One of the best features of my current work environment is the number of colleagues who are moms.  Having other moms around helps to normalize my anxieties as a working mom (“oh you went through this too?”) and support my work-life integration (“of course you need to be at that school event!”).  After all the mentoring my friends have provided me, it is now time for me to pay-it-forward and I am enjoying all the new moms around me and hope that I offer them the same comfort that was given to me.

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Dedicated to my first working physician mommy friend… Happy Birthday, TW.  You are a role model to all who know you and I am thankful to have you in my life, whether near or far.

 

 

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Childcare Errors and Working Mom Guilt

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Childcare is one of the biggest stresses in a working mom’s life.  I have been fortunate to have a daycare that I love for N, and now G, but that doesn’t mean that it has been easy.  Anytime that something happens to one of my children in childcare, it hits the Achilles heal of any working mom: this happened because you weren’t here.

The first time N was hurt at daycare, he had only been there for one month and fell while pushing a truck on the playground.  He ended up with a cut on his face that warranted a trip to the Emergency Room for stitches.  I had no concerns about the daycare’s role in this injury, as I was actually amazed that nothing like this had already happened while in my care given how active N was/is.  Rather, my guilt came from feeling so far from him at a time when he was hurt.  Even though his teachers provided him with all the comfort he needed and he was already happy by the time they called me, I still felt sad that I wasn’t the one to give him a hug and bandage his wound.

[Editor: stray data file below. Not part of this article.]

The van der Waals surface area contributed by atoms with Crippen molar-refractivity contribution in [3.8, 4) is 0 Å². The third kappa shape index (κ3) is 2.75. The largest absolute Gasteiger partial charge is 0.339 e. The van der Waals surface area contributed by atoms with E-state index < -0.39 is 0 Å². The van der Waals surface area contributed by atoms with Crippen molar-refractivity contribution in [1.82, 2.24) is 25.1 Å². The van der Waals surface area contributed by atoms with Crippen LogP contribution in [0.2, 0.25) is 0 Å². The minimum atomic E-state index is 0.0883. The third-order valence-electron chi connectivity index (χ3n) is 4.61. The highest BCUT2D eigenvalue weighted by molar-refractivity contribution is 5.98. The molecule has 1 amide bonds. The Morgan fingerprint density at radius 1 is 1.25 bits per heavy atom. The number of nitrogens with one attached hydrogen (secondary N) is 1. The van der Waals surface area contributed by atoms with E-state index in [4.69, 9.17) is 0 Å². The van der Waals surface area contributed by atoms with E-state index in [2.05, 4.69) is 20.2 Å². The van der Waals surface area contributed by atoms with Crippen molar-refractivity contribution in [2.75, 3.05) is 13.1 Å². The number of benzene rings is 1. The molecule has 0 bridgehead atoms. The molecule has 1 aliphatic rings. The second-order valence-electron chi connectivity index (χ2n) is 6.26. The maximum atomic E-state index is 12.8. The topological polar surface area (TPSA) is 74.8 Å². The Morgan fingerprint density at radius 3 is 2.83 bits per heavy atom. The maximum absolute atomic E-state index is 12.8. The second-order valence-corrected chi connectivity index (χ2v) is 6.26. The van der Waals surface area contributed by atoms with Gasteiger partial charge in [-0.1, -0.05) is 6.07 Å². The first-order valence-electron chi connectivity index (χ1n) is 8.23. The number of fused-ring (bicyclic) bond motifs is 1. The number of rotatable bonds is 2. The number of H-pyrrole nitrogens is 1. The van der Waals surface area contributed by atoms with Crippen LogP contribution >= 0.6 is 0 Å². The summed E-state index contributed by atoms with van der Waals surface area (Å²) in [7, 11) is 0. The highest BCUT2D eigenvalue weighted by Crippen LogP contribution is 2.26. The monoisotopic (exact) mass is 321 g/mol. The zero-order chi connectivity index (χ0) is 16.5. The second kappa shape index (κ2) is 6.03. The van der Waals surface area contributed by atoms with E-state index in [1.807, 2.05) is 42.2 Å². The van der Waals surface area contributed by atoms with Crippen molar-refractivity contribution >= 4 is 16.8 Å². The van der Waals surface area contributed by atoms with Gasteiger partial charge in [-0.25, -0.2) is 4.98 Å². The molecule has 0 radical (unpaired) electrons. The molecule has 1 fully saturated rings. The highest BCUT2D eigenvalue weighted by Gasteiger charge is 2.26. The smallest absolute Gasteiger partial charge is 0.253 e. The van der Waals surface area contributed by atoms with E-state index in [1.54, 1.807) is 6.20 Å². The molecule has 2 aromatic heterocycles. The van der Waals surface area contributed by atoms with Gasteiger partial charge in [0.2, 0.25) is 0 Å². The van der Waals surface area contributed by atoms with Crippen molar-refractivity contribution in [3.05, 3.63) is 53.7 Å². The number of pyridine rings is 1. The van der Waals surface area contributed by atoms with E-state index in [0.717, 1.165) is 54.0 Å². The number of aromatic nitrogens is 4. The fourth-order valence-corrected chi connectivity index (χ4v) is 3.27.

While N’s injury felt like one that couldn’t have been prevented regardless of whose care he was in, G’s first daycare issue was a hazard that she could not have been exposed to had she been home with me.  It brought all of my working mom guilt to the surface.  Was I actually causing harm to my children?  Is working selfish?  In the end, I calmed myself down and realized that what I needed to do was problem solve how to minimize errors.  We do this in medicine all the time.  A mistake happens and we form a working group and perform a root cause analysis to address the problem and brainstorm solutions to prevent recurrence.  So, I did this in an abbreviated form with my daughter’s daycare and this allowed me to feel more comfortable moving forward.

There will always be a little bit of the would they be better off with me question in my mind.  Whether in the care of parents, grandparents, nannies, or daycare, none of us are infallible, which I often need to remind myself when my working mom guilt flares.  Then, N will come home counting in French and Spanish or I will pick up G in the middle of her class puppet theatre and I am appreciative for the enrichment that high-quality childcare can provide in children’s lives.